In a symbolic event for the biofuels industry, an ethanol start up opened by former Apple executive Mitch Mandich has closed without selling a drop of fuel. While the plan attracted millions of dollars in private money plus commitments for up to $156 million in grants and loans from the U.S. government, the process of turning wood chip waste into fuel has proved more expensive than anticipated. While the machine lies fallow, the company is searching for more funding.
What’s the Big Idea?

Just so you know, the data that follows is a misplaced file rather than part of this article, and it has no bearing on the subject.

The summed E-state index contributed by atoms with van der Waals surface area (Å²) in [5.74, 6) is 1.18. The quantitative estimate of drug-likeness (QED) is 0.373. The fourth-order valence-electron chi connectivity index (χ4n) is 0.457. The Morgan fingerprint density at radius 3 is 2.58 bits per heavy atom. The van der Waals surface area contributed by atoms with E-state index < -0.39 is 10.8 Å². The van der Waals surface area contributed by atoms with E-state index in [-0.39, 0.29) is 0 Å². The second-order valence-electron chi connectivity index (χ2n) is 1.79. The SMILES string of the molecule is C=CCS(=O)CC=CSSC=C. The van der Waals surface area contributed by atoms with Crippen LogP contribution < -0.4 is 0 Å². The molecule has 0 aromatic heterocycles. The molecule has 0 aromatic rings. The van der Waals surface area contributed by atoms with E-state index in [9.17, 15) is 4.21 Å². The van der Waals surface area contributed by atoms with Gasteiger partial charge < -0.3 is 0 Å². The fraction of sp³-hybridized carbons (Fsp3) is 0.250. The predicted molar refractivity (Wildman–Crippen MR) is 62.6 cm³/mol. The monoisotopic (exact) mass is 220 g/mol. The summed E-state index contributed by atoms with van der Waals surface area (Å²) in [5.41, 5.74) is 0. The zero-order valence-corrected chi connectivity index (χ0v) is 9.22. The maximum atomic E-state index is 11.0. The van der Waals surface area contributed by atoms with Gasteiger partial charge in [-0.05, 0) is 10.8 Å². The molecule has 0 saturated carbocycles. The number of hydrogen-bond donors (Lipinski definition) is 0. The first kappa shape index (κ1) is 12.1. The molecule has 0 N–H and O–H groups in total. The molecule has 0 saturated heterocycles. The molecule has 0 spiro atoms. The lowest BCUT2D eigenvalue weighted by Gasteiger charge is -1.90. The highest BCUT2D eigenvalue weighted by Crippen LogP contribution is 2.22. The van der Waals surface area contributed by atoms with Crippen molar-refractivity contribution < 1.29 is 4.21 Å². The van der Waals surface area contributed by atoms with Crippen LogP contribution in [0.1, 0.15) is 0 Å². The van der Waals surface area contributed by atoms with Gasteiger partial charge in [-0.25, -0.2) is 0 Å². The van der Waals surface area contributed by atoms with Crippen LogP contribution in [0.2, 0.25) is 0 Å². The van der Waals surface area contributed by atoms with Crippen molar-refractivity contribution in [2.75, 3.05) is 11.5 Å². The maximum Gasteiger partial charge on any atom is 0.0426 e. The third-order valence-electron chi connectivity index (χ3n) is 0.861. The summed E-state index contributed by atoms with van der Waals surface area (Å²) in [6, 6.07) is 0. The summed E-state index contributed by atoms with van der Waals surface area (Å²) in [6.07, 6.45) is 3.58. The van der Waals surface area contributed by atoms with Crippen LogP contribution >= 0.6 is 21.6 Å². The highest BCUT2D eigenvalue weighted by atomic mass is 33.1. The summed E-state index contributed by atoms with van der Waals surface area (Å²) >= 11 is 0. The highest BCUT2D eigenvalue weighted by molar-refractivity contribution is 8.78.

Once seen as one of the most viable sources of renewable energy, cultivated in the public imagination as a garbage-powered car, biofuels have not delivered on their promise for a cheap, clean fuel source. “Corn ethanol is widely produced because of subsidies, and it diverts massive tracts of farmland needed for food. Converting the cellulose in cornstalks, grasses and trees into biofuels is proving difficult and expensive. Algae that produce oils have not been grown at scale.” Some producers are moving to make synthetics for the plastics industry.